The U.S. Supreme Court’s decision invalidating a provision of the Voting Rights Act has several implications for North Carolina, according to John Dinan, professor of politics and international affairs at Wake Forest University.
“Under the Act’s current coverage formula, 40 of the 100 counties in North Carolina are required to obtain permission from the Justice Department or a federal court before implementing any changes related to voting and elections. In the Piedmont area, for instance, Guilford County is a covered jurisdiction; but Forsyth County is not covered. The Supreme Court held that this coverage formula, which was first designed in 1965 and then adjusted on several occasions in later years, cannot pass constitutional muster. Unless and until Congress revises the law to provide an updated coverage formula tailored to current voter registration and turnout rates, previously covered counties and states are no longer required to seek federal permission before making elections changes.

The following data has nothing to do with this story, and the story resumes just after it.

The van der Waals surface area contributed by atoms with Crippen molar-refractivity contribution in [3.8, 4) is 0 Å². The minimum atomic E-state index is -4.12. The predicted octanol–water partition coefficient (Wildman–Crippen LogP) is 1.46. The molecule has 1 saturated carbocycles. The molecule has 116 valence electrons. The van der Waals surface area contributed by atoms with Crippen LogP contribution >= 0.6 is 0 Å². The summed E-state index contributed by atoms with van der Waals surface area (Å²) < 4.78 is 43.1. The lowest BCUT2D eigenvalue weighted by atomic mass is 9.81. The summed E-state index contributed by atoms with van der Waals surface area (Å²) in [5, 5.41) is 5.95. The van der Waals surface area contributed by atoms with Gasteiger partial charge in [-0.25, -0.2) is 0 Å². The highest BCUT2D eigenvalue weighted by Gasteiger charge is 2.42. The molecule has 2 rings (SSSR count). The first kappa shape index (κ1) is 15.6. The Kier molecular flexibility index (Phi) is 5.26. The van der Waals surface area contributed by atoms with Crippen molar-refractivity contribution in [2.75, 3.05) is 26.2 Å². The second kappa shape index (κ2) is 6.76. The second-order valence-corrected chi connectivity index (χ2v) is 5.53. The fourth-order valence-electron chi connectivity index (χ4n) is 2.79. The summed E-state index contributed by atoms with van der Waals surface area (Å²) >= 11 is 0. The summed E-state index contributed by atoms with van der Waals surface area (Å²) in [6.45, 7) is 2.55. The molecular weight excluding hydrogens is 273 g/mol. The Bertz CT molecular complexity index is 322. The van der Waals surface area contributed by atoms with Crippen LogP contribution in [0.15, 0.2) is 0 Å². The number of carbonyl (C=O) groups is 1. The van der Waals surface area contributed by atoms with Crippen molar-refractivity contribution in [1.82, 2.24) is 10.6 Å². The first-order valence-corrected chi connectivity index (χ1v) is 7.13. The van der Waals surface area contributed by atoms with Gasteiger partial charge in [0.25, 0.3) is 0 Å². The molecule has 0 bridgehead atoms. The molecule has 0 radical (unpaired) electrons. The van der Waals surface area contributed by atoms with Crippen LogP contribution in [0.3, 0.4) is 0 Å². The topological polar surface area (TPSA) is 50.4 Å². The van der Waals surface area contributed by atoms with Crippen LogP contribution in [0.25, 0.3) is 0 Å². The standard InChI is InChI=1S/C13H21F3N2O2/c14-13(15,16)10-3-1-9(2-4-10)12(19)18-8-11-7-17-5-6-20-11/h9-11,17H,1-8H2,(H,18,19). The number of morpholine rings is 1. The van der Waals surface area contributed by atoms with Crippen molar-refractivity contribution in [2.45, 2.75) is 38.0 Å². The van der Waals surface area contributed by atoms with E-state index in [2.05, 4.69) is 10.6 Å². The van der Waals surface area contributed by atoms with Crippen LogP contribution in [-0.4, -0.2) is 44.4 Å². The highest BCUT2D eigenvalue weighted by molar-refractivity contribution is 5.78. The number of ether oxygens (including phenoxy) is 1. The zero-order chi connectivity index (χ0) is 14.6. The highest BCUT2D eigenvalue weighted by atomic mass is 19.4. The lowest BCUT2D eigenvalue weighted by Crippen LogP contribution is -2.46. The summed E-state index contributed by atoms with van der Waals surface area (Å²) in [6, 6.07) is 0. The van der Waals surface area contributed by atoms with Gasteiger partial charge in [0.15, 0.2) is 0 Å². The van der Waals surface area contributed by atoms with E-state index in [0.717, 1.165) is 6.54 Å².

Another provision of the Voting Rights Act that is unaffected by today’s decision still allows lawsuits to be brought against counties or states for racially discriminatory elections laws or practices; but there is no longer any requirement that covered states or counties seek federal permission prior to implementing elections changes.”
Dinan teaches courses on Congress, state politics, and campaigns and elections. He is the author of The American State Constitutional Tradition and writes an annual review of constitutional developments in the 50 states.
About Wake Forest University
Wake Forest University combines the best traditions of a small liberal arts college with the resources of a large research university. Founded in 1834, the school is located in Winston-Salem, N.C. The University’s graduate school of arts and sciences, divinity school, and nationally ranked schools of law, medicine and business enrich our intellectual environment. Learn more about Wake Forest University at www.wfu.edu.
Categories: Media Advisory
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